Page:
Abigail Adams, wife of our second President John Adams, when asked to compare herself to her predecessor, Martha Washington, responded, “I was less lady and more co-president.” Abigail’s entire married life had been a true partnership. John eagerly sought her advice on almost all matters, including presidential decisions, caller her “my dearest partner…my worthiest, wisest friend in the world… I think you shine as Stateswoman.” Abigail was born into a prominent Massachusetts family, famous for its history of public service. She was raised during a century when only sons received formal education. Daughters were prepared for marriage. Abigail’s father, however, soon found his daughter to be an eager pupil for his lectures on philosophy, the classics and economics. At 20, she married John, the Harvard educated lawyer. The letters of Abigail and John are a cherished part of heritage of our nation at the time of its founding. John was brilliant while Abigail was dynamic. From the beginning, it was decided that Abigail would stay home, raise the family and manage the farm, investments and finances. When John was elected to the Continental Congress in 1774, Abigail served as “advisor in absentia.” She wrote on the intricate detail of government, world and economic affairs. John admonished her when family illnesses kept her from writing.
In March 31, 1776 (four months prior to the Declaration of Independence) while John was at Philadelphia cautiously conferring with Jefferson, Abigail write her famous letter: “I Long to her that you have declared an independency and in the new Code of Laws… I desire that you remember the Ladies and be more generous and favorable to them than your ancestors! Do not put such unlimited power in the hands of the Husbands. Remember all Men would be tyrants if they could. If particular care … is not paid to the Ladies, we are determined to foment a Rebellion, and will not hold ourselves bound by any Laws in which we have no voice or Representation.’ John replied urging Abigail to be patient on the “Declarations of Independency” and remined his “saucy” wife, “Our masculine systems are little more than Theory. In practice you know that we are the subjects. We have only the names of Masters and … give up this… would completely subject us to the Despotism of the Petticoat.” While John was serving as Minister in France, Abigail wrote to John about sex, reminding him that the sexual urge diminishes in men his age. John promptly responded that she would find out otherwise upon his return to her. When asked what her true role in life was, she responded: “I will never consent to have our sec considered… inferior… Let each planet shine in their own orbit…. if man is Lord, women is Lordess- that is what I contend for.”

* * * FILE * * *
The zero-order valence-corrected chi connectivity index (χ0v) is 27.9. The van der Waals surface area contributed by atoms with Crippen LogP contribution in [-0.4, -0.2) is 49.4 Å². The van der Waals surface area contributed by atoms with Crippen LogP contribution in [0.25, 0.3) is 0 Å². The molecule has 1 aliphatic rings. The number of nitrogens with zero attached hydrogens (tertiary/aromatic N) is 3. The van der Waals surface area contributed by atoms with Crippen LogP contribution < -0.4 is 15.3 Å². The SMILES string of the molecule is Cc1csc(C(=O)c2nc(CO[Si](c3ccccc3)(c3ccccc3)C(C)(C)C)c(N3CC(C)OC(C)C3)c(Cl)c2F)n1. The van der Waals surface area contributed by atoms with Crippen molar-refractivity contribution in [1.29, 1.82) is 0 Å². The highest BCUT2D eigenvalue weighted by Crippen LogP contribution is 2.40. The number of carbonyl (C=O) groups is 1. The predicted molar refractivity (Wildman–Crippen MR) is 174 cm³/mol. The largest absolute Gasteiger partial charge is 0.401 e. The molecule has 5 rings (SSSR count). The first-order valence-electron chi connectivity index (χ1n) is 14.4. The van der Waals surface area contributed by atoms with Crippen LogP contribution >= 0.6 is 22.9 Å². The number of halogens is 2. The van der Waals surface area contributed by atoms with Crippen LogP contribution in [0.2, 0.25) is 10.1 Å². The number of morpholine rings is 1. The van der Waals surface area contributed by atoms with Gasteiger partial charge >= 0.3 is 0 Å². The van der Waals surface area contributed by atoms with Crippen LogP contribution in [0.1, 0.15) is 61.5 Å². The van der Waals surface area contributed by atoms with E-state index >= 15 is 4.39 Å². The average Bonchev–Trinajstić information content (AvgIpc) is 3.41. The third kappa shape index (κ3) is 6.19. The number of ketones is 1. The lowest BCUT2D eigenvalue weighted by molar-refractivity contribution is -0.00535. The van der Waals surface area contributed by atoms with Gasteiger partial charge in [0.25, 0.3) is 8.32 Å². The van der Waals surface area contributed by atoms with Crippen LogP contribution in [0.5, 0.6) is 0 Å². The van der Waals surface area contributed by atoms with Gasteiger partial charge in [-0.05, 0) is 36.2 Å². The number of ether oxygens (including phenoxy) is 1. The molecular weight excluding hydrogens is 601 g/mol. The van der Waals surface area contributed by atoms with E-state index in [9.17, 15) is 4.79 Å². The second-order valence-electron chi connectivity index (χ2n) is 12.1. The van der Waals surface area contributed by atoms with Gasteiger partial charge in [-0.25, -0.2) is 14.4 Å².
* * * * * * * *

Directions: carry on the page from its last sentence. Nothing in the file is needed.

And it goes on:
Sources: H History, This Day In History, “March 21,1776 – Abigail Adams urges Husband to remember the ladies,”;Bartleby.com, “Essay on Remember the Ladies’ Abigail Adams Analysis,”: H America in Class from National Humanities Center, “Abigail Adams and ‘Remember the Ladies’”; Reproduced from the Original Electronic Text at the Massachusetts Historical Society, “Abigail Adams ‘ Remember the Ladies’ Letter,” A reproduction of the hand written letter is available here.